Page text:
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7 Creative Ways to Turn Anxiety into Productivity

Back in the caveman days, anxiety helped our ancient ancestors outrun predators and stay alive. Now, most people don’t need to do this but still experience the same level of stress. The National Alliance on Mental Illness (NAMI) states that around 19% of Americans have an anxiety disorder. The anxiety that many Americans experience only gets worse once combined with the co-occurring disorder of addiction. 

With the right help though, people can convert this unwarranted stress into productive anxiety. We’ll show you how to channel positive energy where it seems like there’s none through these seven, simple activities. 

1. Journaling 

First off, journaling is one of the best ways to turn stress into productive anxiety. For example, a study within The Arts in Psychotherapy shows that writing for as little as 15 minutes daily helps. The 2006 study shows journaling thoughts and emotions significantly reduces the negative effects of depression and anxiety. With this, the vast majority of participants never journaled about their feelings or even felt comfortable doing it. 

So, in what way does journaling show how to channel positive energy where it was once negative? Firstly, it allows for emotional release. Bottled up feelings can turn into deeper problems when people ruminate on them. By writing them down, it lets one better process them. 

Journaling As a Form of Productive Anxiety 

When people deal with anxiety, they aren’t in control of their thoughts. Yet, people with anxiety disorders are in charge of their pens and papers. Writing out anxious thoughts with positive solutions or spins can help relieve stress. It shows that the worst-case scenarios that people’s brains spit out aren’t so bad at all.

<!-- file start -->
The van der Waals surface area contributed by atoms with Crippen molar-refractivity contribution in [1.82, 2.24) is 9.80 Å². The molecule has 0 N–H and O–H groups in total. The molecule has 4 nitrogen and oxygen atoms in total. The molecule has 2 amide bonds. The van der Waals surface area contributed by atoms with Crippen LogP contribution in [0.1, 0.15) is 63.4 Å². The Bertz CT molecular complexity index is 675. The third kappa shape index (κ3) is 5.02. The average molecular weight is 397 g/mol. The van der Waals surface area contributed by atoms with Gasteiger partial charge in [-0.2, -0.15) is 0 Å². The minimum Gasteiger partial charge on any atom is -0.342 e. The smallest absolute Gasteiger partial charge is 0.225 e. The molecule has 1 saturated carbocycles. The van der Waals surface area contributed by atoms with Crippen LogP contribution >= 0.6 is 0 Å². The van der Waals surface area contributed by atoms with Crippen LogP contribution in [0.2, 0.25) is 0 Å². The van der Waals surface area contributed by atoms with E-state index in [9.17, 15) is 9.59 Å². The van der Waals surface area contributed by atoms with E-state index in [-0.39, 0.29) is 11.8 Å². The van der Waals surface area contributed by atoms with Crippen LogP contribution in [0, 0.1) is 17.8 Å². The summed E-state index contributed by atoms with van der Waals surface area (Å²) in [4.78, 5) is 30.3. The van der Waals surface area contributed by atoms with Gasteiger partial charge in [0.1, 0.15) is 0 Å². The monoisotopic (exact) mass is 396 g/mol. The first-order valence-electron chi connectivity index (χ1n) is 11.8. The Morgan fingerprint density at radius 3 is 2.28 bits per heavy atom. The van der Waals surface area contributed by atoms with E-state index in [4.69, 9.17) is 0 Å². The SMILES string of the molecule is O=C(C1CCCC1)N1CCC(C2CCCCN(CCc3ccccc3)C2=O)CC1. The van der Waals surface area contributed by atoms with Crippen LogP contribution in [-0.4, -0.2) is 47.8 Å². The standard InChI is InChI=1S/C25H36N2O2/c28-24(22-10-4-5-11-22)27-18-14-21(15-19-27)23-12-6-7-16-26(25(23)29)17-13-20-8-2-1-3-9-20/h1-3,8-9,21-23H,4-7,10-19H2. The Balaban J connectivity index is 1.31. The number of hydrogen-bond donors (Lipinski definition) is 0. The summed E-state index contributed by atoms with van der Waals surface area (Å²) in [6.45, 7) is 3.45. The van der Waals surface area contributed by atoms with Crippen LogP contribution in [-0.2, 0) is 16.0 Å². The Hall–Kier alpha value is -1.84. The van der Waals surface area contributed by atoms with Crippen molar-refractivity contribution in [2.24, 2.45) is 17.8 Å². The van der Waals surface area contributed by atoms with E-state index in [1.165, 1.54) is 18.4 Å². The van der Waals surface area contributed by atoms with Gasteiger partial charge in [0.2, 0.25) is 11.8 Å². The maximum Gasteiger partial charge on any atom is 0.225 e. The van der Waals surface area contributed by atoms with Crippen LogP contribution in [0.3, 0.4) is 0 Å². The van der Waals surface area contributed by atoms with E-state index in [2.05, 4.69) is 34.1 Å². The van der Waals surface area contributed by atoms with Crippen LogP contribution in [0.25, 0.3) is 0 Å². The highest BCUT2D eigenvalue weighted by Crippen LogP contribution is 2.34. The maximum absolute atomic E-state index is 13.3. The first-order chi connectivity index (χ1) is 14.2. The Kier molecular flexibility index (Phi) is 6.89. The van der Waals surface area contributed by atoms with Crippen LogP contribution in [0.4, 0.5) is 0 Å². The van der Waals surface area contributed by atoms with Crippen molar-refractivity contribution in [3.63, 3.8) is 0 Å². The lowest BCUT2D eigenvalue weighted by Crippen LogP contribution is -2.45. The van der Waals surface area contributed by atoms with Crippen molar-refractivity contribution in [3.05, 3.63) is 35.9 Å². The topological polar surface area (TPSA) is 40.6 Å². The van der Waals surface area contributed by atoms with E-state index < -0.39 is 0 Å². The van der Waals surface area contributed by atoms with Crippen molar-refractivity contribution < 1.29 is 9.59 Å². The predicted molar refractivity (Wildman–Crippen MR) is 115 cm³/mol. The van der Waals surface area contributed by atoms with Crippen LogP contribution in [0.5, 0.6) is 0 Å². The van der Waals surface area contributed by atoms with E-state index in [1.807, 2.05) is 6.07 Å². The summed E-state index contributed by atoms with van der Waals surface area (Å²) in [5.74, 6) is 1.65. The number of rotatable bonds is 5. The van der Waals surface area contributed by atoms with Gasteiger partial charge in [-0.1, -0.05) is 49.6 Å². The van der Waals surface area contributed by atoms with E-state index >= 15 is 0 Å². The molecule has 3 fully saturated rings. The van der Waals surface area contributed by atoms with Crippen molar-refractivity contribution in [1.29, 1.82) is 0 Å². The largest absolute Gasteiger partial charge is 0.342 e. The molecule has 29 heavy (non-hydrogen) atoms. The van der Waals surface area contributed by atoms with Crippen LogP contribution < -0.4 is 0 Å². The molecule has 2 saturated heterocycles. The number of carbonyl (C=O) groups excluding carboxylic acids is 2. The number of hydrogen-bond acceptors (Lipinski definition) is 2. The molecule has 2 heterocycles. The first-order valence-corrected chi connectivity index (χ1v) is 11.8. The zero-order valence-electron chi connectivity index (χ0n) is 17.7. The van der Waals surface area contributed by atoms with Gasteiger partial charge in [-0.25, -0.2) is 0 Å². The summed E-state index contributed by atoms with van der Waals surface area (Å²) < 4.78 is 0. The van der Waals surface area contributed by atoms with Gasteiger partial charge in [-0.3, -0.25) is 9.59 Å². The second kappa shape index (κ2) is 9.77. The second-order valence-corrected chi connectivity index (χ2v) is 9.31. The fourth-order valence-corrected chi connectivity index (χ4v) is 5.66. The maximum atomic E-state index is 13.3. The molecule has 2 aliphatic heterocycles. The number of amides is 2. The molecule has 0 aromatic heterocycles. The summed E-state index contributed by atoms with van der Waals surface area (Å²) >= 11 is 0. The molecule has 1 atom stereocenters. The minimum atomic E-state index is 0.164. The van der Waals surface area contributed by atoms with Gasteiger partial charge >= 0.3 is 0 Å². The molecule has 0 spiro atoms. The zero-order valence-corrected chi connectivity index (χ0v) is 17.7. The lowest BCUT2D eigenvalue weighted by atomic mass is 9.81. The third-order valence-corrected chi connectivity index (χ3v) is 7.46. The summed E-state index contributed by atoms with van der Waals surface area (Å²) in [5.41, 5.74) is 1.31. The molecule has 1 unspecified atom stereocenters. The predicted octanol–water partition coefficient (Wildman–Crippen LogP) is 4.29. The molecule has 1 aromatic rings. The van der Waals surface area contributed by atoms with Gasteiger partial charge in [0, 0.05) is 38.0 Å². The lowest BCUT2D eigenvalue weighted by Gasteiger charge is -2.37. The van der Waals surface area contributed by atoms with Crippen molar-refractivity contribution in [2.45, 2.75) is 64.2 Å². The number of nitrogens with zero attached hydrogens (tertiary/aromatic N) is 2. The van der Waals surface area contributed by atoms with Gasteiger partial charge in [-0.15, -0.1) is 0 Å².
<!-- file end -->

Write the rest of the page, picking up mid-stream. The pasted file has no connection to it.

Secondly, a prime part of cognitive-behavioral therapy (CBT) is recognizing thought patterns. Journaling is another way to recognize patterns over time. From there, individuals can see how to stop the cycle of vicious thought patterns and maladaptive behaviors before they begin. 

2. Make Art 

Art acts as a creative outlet to channel productive anxiety. Science says so, too. In fact, The American Journal of Public Health produced studies that highlight the connection between art, mental health, and physical health. These connections work together to reduce stress, which makes for a healthier body. 

Although stress is a mental ailment, it manifests as physical symptoms. Therefore, people with anxiety often report suffering from headaches and body aches when they’re stressed. 

Turning negative thoughts and emotions into something beautiful is a healthy coping mechanism. Doing this also allows the mind and body to relax. When a person relaxes, it lowers that person’s blood pressure and depletes the bodily chemical, cortisol inside of that person. 

Cortisol secretes in a “flight-or-fight” scenario. Someone with anxiety likely has high levels of cortisol, meaning that they’re always in a flight-or-fight mood. 

Art doesn’t mean one thing since there are different forms of art to consider. Some of these various forms of art include:

  • Drawing 
  • Painting 
  • Digital art 
  • Embroidery
  • Printmaking
  • Photography 
  • Videography
  • Making ceramics
  • Creating sculptures